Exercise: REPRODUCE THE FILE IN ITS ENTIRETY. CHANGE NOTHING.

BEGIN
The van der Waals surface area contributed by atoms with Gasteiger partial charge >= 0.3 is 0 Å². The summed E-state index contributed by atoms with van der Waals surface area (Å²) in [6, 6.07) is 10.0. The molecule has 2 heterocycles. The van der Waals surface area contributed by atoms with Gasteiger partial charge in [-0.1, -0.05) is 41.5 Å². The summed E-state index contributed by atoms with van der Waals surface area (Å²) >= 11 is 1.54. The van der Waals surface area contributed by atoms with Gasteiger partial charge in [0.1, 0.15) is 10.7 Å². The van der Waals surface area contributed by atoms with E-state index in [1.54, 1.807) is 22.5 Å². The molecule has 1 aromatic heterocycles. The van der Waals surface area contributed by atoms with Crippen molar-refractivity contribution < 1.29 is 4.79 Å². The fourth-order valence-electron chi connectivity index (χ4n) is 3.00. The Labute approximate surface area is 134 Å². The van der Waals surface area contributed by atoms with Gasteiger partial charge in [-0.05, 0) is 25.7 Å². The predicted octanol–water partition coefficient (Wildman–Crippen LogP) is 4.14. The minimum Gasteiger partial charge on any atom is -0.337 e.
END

The van der Waals surface area contributed by atoms with Gasteiger partial charge >= 0.3 is 0 Å². The summed E-state index contributed by atoms with van der Waals surface area (Å²) in [6, 6.07) is 10.0. The molecule has 2 heterocycles. The van der Waals surface area contributed by atoms with Gasteiger partial charge in [-0.1, -0.05) is 41.5 Å². The summed E-state index contributed by atoms with van der Waals surface area (Å²) >= 11 is 1.54. The van der Waals surface area contributed by atoms with Gasteiger partial charge in [0.1, 0.15) is 10.7 Å². The van der Waals surface area contributed by atoms with E-state index in [1.54, 1.807) is 22.5 Å². The molecule has 1 aromatic heterocycles. The van der Waals surface area contributed by atoms with Crippen molar-refractivity contribution < 1.29 is 4.79 Å². The fourth-order valence-electron chi connectivity index (χ4n) is 3.00. The Labute approximate surface area is 134 Å². The van der Waals surface area contributed by atoms with Gasteiger partial charge in [-0.05, 0) is 25.7 Å². The predicted octanol–water partition coefficient (Wildman–Crippen LogP) is 4.14. The minimum Gasteiger partial charge on any atom is -0.337 e.